I remember watching Amy Winehouse walk up the red carpet at The Brits in 2007. Actually, strike that, I didn’t watch it – not at first. I felt it. I was facing the other way, reporting for TV, the camera trained on the carpet behind me. Her arrival sent a charge through the atmosphere that literally made my head whip around like an owl. It wasn’t a fame thing, or anything to do with success (she wasn’t the icon she has since become). I don’t know what it was, just that it was, and that I never saw anyone else do that to a gathering of people, before or since. This is what I told Asif Kapadia, when I interviewed him about his new documentary, Amy. That and about watching her sing Love Is A Losing Game at the Mercury Prize in 2007. All these years later, I can’t even think about it without getting goosebumps – I’m not surprised he chose that performance as the centrepiece for his film, which opened this weekend.
Twelve years since her debut and four years since her death, it feels like Amy’s legacy is starting to make sense in a way that her death never will. So, this week, I thought I’d take the opportunity to send out some thanks to Amy for some of the amazing things she gave us in the short time she was here.
...For choosing your own path
I don’t know what you were doing in 2003, but I was pretty plugged into the music scene. I had a show at a cutting-edge London radio station; went to, and played at, clubs; I listened to new music for a living. Believe me when I say that the last Next Big Thing anybody was expecting was a BRIT School graduate who made her name on the jazz circuit. Amy took the entire music industry by surprise. There have been a million imitators since, which is ironic – one thing she taught us is that the next Amy Winehouse will be nothing like Amy Winehouse.
...For being ahead of your time
Amy’s sound is a classic case example of Steve Jobs’ maxim, “You can’t connect the dots looking forward”. At the time, Amy’s retro sound, infused with raw, autobiographical lyrics and contemporary slang, was often miscast as a pastiche. I liked it, but didn’t know then what I know now – that her work was pointing towards everything that was about to happen. To the digital landscape, which was in its infancy at the time, but which we all inhabit now; where the past never really passes but is readily accessible at every moment, where inspiration can come from every era all at once.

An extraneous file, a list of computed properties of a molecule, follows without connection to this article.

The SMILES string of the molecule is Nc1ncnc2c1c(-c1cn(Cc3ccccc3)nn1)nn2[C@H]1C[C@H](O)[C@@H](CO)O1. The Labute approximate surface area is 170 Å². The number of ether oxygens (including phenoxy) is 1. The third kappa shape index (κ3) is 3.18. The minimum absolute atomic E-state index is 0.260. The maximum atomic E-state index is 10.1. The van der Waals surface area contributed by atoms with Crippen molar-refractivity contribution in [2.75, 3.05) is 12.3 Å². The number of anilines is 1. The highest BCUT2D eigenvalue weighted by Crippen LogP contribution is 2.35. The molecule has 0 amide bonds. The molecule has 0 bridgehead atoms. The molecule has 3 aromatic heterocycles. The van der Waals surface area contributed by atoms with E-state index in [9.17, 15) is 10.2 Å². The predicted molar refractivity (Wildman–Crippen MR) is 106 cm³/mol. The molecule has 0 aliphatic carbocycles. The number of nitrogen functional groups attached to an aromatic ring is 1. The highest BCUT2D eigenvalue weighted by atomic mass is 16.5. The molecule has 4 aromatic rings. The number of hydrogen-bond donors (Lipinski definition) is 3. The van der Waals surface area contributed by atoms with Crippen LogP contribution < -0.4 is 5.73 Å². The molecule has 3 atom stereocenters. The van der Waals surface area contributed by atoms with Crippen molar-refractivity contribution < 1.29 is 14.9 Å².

...For showing us what needs to change
I often wonder what would have happened to Amy if she had been just a few years younger. If the media age she made her way in was not one of gossip magazines, tabloid headlines and photographers on her doorstep, but the social media, blogs and opinion pieces that dominate the conversation now. It might not have saved her – but would her experience have been any better? Would sites like ours have provided an alternative perspective to tabloid media? Would new writers who now have a platform have spoken out on her behalf? Could she have reached out to her fans on social media? Would it have been easier to see how weird and wrong it was that crowds of men could wait outside her front door, blind her with flashbulbs when she came out and sell their pictures – of a vulnerable addict, bloodied and confused in the street, to a public hungry for those images… and all that could be considered a legitimate business? How many of the terrible things that happened to Amy are still happening, and to what extent are we complicit in them?
...For the 4th wave
The 4th wave of feminism came after Amy died, but it would look very different if she had never lived. In a decade when women prided themselves on having their shit together, hers was all over the place, in public. The framing of Amy’s story reveals the misogyny of much of the press and the music industry (she, like Janis Joplin and Billie Holiday, was a “car crash”; Kurt Cobain and Jimi Hendrix were tortured geniuses) She was derided as a mess. She was criticised for glamourising the illnesses that destroyed her. People winced when they talked about Amy’s transgressions, even as they lapped up every detail and sang along with every word. But they understood nothing about the life-saving connection that can be made when somebody brave enough, or hurt enough (and I think Amy was both), puts their pain on display. It’s impossible to count how many people she inspired, how many hands she held as people lived through horrors of their own with only her music to comfort them, but it’s easy to see that it happened because her influence is everywhere – on the street and underground, from teenage girls to drag queens. Amy spoke to, and for, the hurt and the marginalised. She will continue to do that for years to come. Amy opened up the conversation by exposing everything about herself that girls are taught to hide. She demonstrated the power of allowing yourself to be vulnerable.
...For the music
Which still sounds so fucking great.
Thanks for everything you left us, Amy. I just wish you hadn’t left us.